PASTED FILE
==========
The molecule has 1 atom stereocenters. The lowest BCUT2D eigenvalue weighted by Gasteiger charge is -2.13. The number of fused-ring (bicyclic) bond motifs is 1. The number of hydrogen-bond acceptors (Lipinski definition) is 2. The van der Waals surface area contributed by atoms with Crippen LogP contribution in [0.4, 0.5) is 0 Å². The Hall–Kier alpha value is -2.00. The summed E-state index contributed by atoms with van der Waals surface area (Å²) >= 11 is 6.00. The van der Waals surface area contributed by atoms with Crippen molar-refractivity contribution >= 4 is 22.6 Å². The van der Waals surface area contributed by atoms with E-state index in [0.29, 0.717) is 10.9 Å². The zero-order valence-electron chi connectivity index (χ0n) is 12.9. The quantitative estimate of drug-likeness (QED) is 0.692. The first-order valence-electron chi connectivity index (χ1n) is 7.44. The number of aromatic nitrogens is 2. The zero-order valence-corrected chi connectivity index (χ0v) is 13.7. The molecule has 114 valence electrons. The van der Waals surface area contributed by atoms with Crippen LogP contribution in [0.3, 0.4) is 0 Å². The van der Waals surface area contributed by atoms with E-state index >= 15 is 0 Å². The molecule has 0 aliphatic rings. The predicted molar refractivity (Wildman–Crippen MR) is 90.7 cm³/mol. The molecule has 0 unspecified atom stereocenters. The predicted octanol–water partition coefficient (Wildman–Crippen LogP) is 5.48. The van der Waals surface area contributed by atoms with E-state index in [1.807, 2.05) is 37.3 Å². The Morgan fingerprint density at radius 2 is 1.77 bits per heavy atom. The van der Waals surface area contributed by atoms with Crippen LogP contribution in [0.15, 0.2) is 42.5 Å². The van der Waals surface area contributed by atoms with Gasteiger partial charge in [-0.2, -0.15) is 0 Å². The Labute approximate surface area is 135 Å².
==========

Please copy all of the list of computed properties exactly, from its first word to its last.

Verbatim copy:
The molecule has 1 atom stereocenters. The lowest BCUT2D eigenvalue weighted by Gasteiger charge is -2.13. The number of fused-ring (bicyclic) bond motifs is 1. The number of hydrogen-bond acceptors (Lipinski definition) is 2. The van der Waals surface area contributed by atoms with Crippen LogP contribution in [0.4, 0.5) is 0 Å². The Hall–Kier alpha value is -2.00. The summed E-state index contributed by atoms with van der Waals surface area (Å²) >= 11 is 6.00. The van der Waals surface area contributed by atoms with Crippen molar-refractivity contribution >= 4 is 22.6 Å². The van der Waals surface area contributed by atoms with E-state index in [0.29, 0.717) is 10.9 Å². The zero-order valence-electron chi connectivity index (χ0n) is 12.9. The quantitative estimate of drug-likeness (QED) is 0.692. The first-order valence-electron chi connectivity index (χ1n) is 7.44. The number of aromatic nitrogens is 2. The zero-order valence-corrected chi connectivity index (χ0v) is 13.7. The molecule has 114 valence electrons. The van der Waals surface area contributed by atoms with Crippen LogP contribution in [0.3, 0.4) is 0 Å². The van der Waals surface area contributed by atoms with E-state index >= 15 is 0 Å². The molecule has 0 aliphatic rings. The predicted molar refractivity (Wildman–Crippen MR) is 90.7 cm³/mol. The molecule has 0 unspecified atom stereocenters. The predicted octanol–water partition coefficient (Wildman–Crippen LogP) is 5.48. The van der Waals surface area contributed by atoms with E-state index in [1.807, 2.05) is 37.3 Å². The Morgan fingerprint density at radius 2 is 1.77 bits per heavy atom. The van der Waals surface area contributed by atoms with Crippen LogP contribution in [0.15, 0.2) is 42.5 Å². The van der Waals surface area contributed by atoms with Gasteiger partial charge in [-0.2, -0.15) is 0 Å². The Labute approximate surface area is 135 Å².